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      Morning sickness symptoms and remedies

      Morning Sickness

      Morning sickness symptoms and remedies

      Getting better

      Relieving morning sickness

      No two mums experience pregnancy sickness in the same way, so what relieves the symptoms for one person may not work for another. If you’re experiencing mild pregnancy sickness, commonly called ‘morning sickness’, self-help remedies may be enough to help you manage symptoms. But if you’re suffering from more severe symptoms, you may need medication.


      During pregnancy, some women may experience morning sickness. If you experience morning sickness here are some tips that may help you  manage it:

      • Rest is the most important strategy for managing morning sickness
      • Eating little and often is also very important
      • Sniffing lemon in a cloth or sucking hard sweets may help if smells trigger your symptoms
      • Experiment with having drinks hot, ice-cold or lukewarm to find what works for you 

      What about other remedies?

      Acupuncture, homeopathy, hypnotherapy and so on have not been found to have any beneficial results beyond a placebo effect. However, they are also unlikely to cause harm and can provide an opportunity for relaxation and pampering, so if you want to try them, do. Bear in mind that they can be expensive and if you are trying an invasive or physical therapy such as acupuncture or massage, then you should use a fully qualified practitioner who has specific pregnancy experience.

      Does ginger help?

      If you’re suffering pregnancy sickness, particularly hyperemesis gravidarum (HG), the chances are that everyone you meet will suggest you try ginger. There is a little bit of evidence that mild-to-moderate nausea and vomiting may be helped by taking 1,000 mg of pure ginger root extract per day.

      However, in practice many women find that ginger can actually make symptoms worse as it is very strong-tasting and can increase acid reflux. Recently, researchers have found that over half of women with HG who tried ginger said it caused unpleasant side effects, and that even people suggesting it to them made them feel mentally worse.

      Ginger-flavoured food products, such as ginger biscuits, don’t have enough ginger to have any actual effect. However, if the flavour is one that you enjoy then there is no harm in trying them – they can work by helping you eat little and often.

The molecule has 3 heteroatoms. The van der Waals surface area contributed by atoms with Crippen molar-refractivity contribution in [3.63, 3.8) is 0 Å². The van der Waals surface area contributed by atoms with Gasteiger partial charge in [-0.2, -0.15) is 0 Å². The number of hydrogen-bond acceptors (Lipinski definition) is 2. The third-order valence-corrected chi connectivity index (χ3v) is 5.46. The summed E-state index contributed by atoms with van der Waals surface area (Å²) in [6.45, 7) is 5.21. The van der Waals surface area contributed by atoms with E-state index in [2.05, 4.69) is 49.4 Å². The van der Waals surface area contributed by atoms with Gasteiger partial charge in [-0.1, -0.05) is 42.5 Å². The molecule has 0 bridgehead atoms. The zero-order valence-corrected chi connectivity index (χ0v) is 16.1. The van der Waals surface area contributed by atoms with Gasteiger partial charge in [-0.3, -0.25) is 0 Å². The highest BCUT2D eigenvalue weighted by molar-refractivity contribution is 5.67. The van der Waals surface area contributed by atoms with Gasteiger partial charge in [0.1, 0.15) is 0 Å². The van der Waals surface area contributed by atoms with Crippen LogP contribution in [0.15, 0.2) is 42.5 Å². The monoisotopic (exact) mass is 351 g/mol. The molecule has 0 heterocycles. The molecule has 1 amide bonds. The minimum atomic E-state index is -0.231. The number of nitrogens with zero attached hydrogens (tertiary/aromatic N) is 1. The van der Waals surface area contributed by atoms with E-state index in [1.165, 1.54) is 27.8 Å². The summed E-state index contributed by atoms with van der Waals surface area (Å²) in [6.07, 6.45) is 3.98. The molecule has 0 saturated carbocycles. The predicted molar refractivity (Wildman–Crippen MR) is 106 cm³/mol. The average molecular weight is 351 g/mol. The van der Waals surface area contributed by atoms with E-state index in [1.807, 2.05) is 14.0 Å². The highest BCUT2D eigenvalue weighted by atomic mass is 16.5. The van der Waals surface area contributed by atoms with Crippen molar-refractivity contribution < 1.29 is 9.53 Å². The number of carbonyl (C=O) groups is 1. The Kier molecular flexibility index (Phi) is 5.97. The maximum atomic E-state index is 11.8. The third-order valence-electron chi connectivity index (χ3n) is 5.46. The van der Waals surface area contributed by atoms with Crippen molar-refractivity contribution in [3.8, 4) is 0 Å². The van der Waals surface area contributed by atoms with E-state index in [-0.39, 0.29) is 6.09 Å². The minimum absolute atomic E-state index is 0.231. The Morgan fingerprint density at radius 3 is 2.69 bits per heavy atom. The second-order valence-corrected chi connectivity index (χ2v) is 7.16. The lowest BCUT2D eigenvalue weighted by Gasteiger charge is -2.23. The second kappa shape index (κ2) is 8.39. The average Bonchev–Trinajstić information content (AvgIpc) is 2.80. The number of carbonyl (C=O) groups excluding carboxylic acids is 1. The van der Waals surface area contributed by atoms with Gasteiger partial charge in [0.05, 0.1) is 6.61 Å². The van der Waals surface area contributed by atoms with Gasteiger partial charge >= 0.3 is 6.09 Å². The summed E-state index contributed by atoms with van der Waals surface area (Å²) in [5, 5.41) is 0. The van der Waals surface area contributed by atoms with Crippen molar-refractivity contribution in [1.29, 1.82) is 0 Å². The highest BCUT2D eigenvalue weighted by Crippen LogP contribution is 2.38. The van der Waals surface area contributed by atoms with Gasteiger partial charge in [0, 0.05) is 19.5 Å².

Eating little and often is also very important

      Treatment for hyperemesis gravidarum

      Unlike morning sickness HG is a serious condition and needs medical treatment. The above strategies should only be used in addition to medical treatment, and trying them should not delay you seeking help from a doctor. Ginger, in particular, is likely to make your symptoms worse.

      What medications are used for HG?

      Your doctor may start with medications such as cyclizine, promethazine or prochlorperazine. If these are not controlling your symptoms, you can try a medication called ondansetron, which is effective for a lot of women. If you have severe HG and none of the medications are working, even when combined, then they may try you on steroids. Additionally, if you are becoming dehydrated, you may have to go to hospital for a drip.

      All of the medications used have been around for many years and have never been found to cause harm to the baby. Recent evidence shows that not treating HG effectively with medication may increase risks to the baby and certainly causes significant suffering for mum.

      Some of the medications can cause side effects for mum, though, such as drowsiness and – with ondansetron in particular – constipation. You may find that it’s a balance between managing symptoms and side effects.

      Hyperemsis Ireland have lots of resources which can offer much more information about medications and treatments for HG.

      Loneliness and isolation

      Any level of pregnancy sickness can be isolating and depressing, but the more severe it is the more miserable it is likely to make you feel. HG, in particular, can leave you housebound or even bedbound for weeks on end, and it can seem that the world has forgotten about you.

      In addition to medication, a large part of managing the condition is coping mentally with the misery such symptoms cause. Many women worry about the toll the illness is taking on their family and finances, and they may feel guilty about having negative thoughts towards their baby too. These feelings are natural and understandable. Try to remember that it is not your fault you are sick; you have a serious illness and it’s important for you and your baby that you rest as much as possible.


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